David Lucas, Summer Afternoon - After a Shower, a mezzotint after John Constable
England, AD 1831
From Constable's series 'English Landscape Scenery'
Constable had embarked on the project in 1829, with David Lucas (1802-81) executing the mezzotints under his supervision. He originally conceived it as a general survey of his work, following the example of Turner's landscape series Liber Studiorum, published between 1807 and 1819. Like Turner, Constable arranged the issues into landscape types; in his case these were 'pastoral', 'fancy', 'lyrical' and 'grand'. This print was annotated 'L' for lyrical.
Lucas made the mezzotints from selected works painted over a thirty-year period. This print is after Constable's oil sketch Summer Afternoon - After a Shower (1824?, Tate Gallery, London), which his friend C.R. Leslie described as 'the recollection of an effect he had noticed near Red Hill'.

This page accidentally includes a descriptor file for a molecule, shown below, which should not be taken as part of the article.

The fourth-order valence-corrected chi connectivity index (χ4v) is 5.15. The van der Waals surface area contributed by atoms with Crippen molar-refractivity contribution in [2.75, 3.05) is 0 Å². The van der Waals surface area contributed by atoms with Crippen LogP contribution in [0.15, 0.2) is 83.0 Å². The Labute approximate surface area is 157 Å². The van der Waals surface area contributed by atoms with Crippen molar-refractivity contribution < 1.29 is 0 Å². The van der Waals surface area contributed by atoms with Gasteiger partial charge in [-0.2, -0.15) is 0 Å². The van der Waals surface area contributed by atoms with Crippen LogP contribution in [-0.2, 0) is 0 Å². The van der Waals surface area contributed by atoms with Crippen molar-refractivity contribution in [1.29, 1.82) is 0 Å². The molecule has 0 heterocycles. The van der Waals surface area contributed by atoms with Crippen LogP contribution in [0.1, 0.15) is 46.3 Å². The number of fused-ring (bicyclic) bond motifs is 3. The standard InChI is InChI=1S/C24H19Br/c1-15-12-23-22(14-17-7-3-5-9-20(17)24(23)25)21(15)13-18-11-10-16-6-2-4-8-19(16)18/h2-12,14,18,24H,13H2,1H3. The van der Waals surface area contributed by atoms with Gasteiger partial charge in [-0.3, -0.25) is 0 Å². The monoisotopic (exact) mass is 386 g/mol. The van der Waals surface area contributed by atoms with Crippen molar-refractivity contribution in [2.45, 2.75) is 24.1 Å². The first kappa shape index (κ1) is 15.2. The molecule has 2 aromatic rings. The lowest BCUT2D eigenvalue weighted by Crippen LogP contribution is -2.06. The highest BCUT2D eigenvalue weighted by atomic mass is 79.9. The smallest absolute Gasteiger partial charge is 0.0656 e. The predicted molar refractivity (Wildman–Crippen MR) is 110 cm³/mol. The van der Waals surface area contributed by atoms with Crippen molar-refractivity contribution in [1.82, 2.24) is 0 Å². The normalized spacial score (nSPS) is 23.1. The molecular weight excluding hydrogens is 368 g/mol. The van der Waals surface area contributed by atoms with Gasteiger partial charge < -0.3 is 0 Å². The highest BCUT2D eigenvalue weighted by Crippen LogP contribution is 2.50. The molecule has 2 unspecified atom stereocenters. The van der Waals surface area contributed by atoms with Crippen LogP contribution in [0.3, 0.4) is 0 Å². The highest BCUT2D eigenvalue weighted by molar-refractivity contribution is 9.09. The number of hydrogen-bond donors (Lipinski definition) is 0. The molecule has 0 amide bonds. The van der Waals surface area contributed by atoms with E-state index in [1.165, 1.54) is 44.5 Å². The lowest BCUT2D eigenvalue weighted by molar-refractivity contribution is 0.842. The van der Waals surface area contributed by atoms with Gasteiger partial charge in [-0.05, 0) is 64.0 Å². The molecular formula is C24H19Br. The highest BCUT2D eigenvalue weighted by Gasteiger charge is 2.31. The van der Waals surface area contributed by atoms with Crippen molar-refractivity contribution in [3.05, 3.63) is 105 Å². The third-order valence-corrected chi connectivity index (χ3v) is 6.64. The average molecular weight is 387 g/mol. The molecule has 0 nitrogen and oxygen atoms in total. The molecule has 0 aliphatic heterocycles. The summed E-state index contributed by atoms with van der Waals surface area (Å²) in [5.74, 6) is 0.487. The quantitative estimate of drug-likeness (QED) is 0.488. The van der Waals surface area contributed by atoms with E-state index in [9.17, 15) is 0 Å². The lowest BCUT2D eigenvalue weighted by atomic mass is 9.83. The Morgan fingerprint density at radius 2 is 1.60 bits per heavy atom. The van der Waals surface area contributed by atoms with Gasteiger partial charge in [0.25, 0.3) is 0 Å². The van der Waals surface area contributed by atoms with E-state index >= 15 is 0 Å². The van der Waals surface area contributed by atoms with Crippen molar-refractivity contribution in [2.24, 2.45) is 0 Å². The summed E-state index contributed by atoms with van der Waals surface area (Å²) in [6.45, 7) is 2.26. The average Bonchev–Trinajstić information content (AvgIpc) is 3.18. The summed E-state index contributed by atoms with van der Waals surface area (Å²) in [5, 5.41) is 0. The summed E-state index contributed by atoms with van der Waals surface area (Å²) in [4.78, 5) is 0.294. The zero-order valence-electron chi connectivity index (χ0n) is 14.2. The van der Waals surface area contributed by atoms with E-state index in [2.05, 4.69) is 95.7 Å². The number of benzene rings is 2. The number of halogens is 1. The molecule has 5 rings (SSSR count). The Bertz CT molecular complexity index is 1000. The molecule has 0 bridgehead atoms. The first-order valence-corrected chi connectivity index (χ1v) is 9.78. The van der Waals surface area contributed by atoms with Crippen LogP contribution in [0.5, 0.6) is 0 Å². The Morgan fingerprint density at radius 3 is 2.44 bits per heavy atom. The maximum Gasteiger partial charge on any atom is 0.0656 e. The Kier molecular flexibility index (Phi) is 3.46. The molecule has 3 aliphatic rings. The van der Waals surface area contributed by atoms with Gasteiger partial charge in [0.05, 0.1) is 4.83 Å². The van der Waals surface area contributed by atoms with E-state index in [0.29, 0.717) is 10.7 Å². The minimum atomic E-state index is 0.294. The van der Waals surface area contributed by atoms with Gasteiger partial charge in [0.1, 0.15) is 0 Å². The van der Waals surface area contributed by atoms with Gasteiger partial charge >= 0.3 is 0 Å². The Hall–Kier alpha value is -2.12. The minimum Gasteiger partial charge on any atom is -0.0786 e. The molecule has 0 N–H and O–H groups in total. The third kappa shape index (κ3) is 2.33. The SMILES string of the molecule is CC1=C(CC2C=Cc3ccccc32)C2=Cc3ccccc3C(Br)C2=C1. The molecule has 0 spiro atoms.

As the project progressed Constable often remonstrated with Lucas for his poor work and unreliability. He corrected the proofs over and again, and goaded Lucas into producing his best work.
In 1833 Constable issued a revised second edition.
A. Griffiths, Prints and printmaking: an int, 2nd edition (London, The British Museum Press, 1996)
A. Wilton, Constables English landscape s (London, The British Museum Press, 1979)